In the brave new era of the Fourth Industrial Revolution, almost every company seeks digital transformation: a ground-up rebuilding of their business operations to be digital, rather than analog. Many businesses have already shifted to using cloud apps for their business processes, for example; from scheduling to taking dictation and beyond, there’s likely an app for that. If you’re even slightly tech-savvy, chances are you’ve used consumerized software to file your taxes. You can even automatically move data between your apps, eliminating the need for a lot of manual data entry.
Needed: application administration and integration management
Many enterprise-grade apps are complex enough that they need dedicated administrators like Salesforce admins to make everything run smoothly and get the most out of the tool. Similarly, adopting emerging technology like artificial intelligence (AI) has led to the creation of roles devoted to managing that technology.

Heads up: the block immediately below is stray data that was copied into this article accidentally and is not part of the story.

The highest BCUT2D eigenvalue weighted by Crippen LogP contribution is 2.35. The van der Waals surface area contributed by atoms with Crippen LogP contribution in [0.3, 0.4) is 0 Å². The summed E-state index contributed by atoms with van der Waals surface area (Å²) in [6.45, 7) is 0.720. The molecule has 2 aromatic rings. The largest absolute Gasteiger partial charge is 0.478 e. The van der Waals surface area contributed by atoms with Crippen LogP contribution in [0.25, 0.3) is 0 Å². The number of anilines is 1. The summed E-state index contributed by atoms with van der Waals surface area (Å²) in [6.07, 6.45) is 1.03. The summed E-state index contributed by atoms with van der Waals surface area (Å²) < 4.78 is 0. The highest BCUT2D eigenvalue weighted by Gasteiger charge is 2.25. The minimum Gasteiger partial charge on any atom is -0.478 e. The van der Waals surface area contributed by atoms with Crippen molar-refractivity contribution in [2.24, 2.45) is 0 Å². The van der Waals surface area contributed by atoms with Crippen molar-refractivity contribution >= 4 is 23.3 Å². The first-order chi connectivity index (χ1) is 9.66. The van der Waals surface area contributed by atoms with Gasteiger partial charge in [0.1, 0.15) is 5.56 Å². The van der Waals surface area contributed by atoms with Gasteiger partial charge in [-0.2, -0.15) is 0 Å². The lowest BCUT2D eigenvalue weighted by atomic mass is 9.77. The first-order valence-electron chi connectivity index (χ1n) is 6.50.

And as businesses adopt multiple apps, they must also cope with an unintended consequence: multiple “places” where tasks are accomplished or data is stored. To truly automate business processes, those apps need to be tied together through integration. Constructing automated workflows requires a skill set that combines logical reasoning with a thorough understanding of a business’s unique needs. You also need proficiency in an integration platform like Workato so you can actually implement those workflows. There’s room for many jobs here: someone to build integrations on your platform, someone to oversee the automations that lines-of-business users create, and so on.
Automated: certain white-collar tasks like document review and medical diagnostics
If you think white-collar professions are immune to the Fourth Industrial Revolution, you’re not entirely correct. Automation will likely replace many lower-level white-collar workers like junior lawyers who have traditionally handled repetitive tasks like document review and legal research.
But automation won’t just affect less senior employees; in an interview with the American Bar Association, attorney Britt Lorish posits that advancements such as AI can dramatically change entire subsets of legal practice like arbitration. “The concept of online dispute resolution (ODR) and eMediation is incredibly interesting, I think, as it could certainly revolutionize the amount of time and costs spent to resolve disputes,” he says. “AI being used in conjunction with this to retrieve relevant court decisions I find pretty fascinating.”